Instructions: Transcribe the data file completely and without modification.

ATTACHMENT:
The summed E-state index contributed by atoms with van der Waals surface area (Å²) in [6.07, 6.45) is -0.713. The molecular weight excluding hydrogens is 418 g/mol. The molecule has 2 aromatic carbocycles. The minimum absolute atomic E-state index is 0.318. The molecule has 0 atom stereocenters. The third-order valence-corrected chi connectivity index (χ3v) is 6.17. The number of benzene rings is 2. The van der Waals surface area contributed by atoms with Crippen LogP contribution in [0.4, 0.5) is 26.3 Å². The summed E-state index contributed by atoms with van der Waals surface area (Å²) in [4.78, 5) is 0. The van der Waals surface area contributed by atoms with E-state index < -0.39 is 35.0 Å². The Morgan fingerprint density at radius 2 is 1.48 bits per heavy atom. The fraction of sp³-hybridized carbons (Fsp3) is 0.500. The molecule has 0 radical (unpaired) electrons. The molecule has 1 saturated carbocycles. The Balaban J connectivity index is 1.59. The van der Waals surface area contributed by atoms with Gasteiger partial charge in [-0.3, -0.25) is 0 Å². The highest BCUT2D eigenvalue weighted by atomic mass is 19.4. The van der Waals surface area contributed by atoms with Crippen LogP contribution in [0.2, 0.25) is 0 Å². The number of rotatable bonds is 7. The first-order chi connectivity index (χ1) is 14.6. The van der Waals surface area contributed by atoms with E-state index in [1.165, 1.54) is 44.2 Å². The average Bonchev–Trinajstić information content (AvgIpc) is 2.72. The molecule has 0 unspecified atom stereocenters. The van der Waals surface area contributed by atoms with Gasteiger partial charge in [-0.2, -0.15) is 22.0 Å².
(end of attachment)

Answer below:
The summed E-state index contributed by atoms with van der Waals surface area (Å²) in [6.07, 6.45) is -0.713. The molecular weight excluding hydrogens is 418 g/mol. The molecule has 2 aromatic carbocycles. The minimum absolute atomic E-state index is 0.318. The molecule has 0 atom stereocenters. The third-order valence-corrected chi connectivity index (χ3v) is 6.17. The number of benzene rings is 2. The van der Waals surface area contributed by atoms with Crippen LogP contribution in [0.4, 0.5) is 26.3 Å². The summed E-state index contributed by atoms with van der Waals surface area (Å²) in [4.78, 5) is 0. The van der Waals surface area contributed by atoms with E-state index < -0.39 is 35.0 Å². The Morgan fingerprint density at radius 2 is 1.48 bits per heavy atom. The fraction of sp³-hybridized carbons (Fsp3) is 0.500. The molecule has 0 radical (unpaired) electrons. The molecule has 1 saturated carbocycles. The Balaban J connectivity index is 1.59. The van der Waals surface area contributed by atoms with Gasteiger partial charge in [-0.3, -0.25) is 0 Å². The highest BCUT2D eigenvalue weighted by atomic mass is 19.4. The van der Waals surface area contributed by atoms with Crippen LogP contribution in [0.2, 0.25) is 0 Å². The number of rotatable bonds is 7. The first-order chi connectivity index (χ1) is 14.6. The van der Waals surface area contributed by atoms with E-state index in [1.165, 1.54) is 44.2 Å². The average Bonchev–Trinajstić information content (AvgIpc) is 2.72. The molecule has 0 unspecified atom stereocenters. The van der Waals surface area contributed by atoms with Gasteiger partial charge in [-0.2, -0.15) is 22.0 Å².